The Officer in Chargé at New Delhi (Merrell) to the Secretary of State 49
New Delhi, June 28, 1944—11 a.m.
[Received June 28—4:20 a.m.]
[Received June 28—4:20 a.m.]
471. Following for President from Wallace (Message No. 1).
- Reference your message, delivered to me by Ambassador Gauss noon of June 23,50 with regard to United States Army observer group proceeding to North China (including Communist controlled areas) to obtain vital military intelligence. Prior to receipt of message, G–mo51 had indicated to me very positively his assent to the dispatch of group as soon as it could be organized. Accompanied by General Ferris,52 I again discussed the matter in detail with the G–mo on the afternoon of 20th [23d],53 and we obtained what I hope will prove to be his full cooperation for the early despatch and effective operation of the group.
- Discussion between Government and Communist representatives is taking place in Chungking but the G–mo’s attitude toward the problem is so imbued with prejudice that I perceive little prospect of a satisfactory long-term settlement. G–mo assures me that only “political” measures will be employed.
- G–mo indicated desire for improved relations with USSR and desires that we assist in bringing about meeting of Sino-Soviet representatives. I emphasized importance of reaching understanding.
- I have found economic, political, and military situations in China extremely discouraging. Chinese morale is low and demoralization is a possibility with resultant disintegration of central authority. There is little that we can do about the economic situation. The Chinese appear incapable of coping with it but a general collapse does not seem imminent. The political situation is unstable and tense with rising lack of confidence in the G–mo and his reactionary entourage. Of the military situation I can only say that it might be worse. In Hunan it is critical. Although potentialities and plan exist for stiffening Chinese defenses out of Hengyang, there is serious threat of severance of East China from West with consequent effect on morale in remaining Free China.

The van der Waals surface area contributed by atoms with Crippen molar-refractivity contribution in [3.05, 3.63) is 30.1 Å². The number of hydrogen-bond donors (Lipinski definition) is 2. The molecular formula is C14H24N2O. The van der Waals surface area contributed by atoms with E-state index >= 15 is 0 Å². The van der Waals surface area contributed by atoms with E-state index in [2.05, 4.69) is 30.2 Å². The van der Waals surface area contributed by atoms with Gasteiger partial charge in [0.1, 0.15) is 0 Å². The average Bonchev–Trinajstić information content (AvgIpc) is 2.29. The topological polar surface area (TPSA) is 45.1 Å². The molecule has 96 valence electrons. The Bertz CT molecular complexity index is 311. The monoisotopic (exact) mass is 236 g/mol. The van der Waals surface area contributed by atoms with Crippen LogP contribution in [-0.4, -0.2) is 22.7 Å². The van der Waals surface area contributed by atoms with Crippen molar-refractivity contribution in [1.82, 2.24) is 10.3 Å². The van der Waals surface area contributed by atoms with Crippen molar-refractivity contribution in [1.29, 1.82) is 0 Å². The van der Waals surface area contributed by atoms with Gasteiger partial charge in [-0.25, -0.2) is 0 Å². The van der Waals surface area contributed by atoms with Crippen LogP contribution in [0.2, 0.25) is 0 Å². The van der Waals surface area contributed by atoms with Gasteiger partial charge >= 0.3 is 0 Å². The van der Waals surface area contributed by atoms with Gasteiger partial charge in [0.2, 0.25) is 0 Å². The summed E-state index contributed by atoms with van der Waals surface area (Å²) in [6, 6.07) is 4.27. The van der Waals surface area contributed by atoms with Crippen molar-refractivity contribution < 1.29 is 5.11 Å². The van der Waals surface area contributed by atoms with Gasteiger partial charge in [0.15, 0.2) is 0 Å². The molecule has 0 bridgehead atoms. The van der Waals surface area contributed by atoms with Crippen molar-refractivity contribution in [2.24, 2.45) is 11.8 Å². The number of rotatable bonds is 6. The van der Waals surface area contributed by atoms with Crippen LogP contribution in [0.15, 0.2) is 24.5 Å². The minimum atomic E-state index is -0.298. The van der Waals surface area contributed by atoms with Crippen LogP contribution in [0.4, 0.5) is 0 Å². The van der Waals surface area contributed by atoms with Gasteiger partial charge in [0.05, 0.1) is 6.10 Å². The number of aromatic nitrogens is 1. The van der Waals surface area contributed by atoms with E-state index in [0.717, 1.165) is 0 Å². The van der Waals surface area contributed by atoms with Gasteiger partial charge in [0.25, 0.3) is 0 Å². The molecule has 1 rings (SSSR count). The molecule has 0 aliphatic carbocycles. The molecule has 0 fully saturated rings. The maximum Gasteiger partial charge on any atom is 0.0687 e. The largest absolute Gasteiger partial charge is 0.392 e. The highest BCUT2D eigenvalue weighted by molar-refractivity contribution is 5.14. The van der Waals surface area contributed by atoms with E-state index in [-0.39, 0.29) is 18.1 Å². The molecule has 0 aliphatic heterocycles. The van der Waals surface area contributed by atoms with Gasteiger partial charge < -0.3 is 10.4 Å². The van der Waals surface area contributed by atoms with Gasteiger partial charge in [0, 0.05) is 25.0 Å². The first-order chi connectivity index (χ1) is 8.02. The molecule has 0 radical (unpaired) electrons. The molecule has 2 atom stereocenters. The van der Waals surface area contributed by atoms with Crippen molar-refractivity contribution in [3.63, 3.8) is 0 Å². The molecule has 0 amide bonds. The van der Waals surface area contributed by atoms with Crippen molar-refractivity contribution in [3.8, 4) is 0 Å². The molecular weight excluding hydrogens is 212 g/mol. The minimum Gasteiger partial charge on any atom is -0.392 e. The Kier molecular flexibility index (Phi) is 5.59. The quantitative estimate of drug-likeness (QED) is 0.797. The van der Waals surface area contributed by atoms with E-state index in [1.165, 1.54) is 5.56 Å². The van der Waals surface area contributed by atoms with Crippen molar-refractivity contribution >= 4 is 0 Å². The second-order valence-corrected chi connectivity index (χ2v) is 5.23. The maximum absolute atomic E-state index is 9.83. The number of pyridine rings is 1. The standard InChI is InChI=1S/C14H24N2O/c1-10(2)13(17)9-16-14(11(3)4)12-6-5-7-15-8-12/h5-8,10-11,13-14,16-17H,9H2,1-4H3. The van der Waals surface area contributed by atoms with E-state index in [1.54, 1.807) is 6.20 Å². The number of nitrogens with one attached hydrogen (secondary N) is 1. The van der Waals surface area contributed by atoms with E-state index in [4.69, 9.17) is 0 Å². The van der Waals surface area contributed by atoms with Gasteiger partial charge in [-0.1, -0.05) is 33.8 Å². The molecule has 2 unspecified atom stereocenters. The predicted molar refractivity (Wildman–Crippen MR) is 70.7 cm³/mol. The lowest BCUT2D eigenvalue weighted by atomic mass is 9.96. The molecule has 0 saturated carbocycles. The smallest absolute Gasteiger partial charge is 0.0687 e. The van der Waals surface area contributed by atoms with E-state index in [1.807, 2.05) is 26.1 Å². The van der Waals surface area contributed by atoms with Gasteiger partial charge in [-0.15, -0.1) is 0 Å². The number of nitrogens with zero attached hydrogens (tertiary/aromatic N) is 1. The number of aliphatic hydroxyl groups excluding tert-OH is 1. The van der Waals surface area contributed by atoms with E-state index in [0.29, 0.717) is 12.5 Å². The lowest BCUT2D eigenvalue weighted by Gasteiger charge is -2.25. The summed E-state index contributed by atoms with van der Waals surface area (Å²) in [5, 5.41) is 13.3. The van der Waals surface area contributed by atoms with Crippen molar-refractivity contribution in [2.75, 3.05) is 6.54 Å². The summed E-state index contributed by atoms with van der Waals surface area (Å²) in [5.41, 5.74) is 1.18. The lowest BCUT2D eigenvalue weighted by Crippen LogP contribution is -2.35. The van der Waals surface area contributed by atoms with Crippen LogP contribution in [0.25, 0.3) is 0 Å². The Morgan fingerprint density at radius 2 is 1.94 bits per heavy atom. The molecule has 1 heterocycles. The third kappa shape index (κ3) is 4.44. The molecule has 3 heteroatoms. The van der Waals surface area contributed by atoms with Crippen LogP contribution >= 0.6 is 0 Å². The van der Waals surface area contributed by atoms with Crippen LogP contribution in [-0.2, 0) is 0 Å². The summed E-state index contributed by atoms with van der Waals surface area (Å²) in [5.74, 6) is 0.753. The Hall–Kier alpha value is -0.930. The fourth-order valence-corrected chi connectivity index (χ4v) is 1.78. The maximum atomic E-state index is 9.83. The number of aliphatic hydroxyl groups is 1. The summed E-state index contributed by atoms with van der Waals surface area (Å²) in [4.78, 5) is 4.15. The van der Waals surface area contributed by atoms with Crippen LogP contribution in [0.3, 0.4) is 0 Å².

- The G–mo seems bewildered regarding economic situation; unsure regarding political situation; and, while expressing confidence in his army, is obviously distressed regarding military developments. He attributes recent and current reverses to low morale due to economic difficulties. He is convinced that all-out Burma offensive early this year would have strengthened Chinese will to resistance and prevented military reverses. He assures me that Chinese will continue to resist up to their ability but he displays discouragement rather than optimism.
- I consider vital our need for a more vigorous and better coordinated American representation in China—in Chungking. Our effort in China, in its military and related political aspects, requires more positive direction, and closer cooperation from the Chinese, if this area is to be employed as an effective base of operations against the Japanese. (I am dispatching immediately a separate telegram54 on this subject).
- Copy submitted to President Roosevelt by the Secretary of State on June 28.↩
- Not found in Department files.↩
- Generalissimo Chiang Kai-shek.↩
- Brig. Gen. Benjamin G. Ferris, Acting Chief of Staff, U. S. Army Forces in China, Burma, and India.↩
- See Department of State, United States Relations With China (Washington, Government Printing Office, 1949), pp. 555–558.↩
- Telegram No. 472, June 28, noon, infra.↩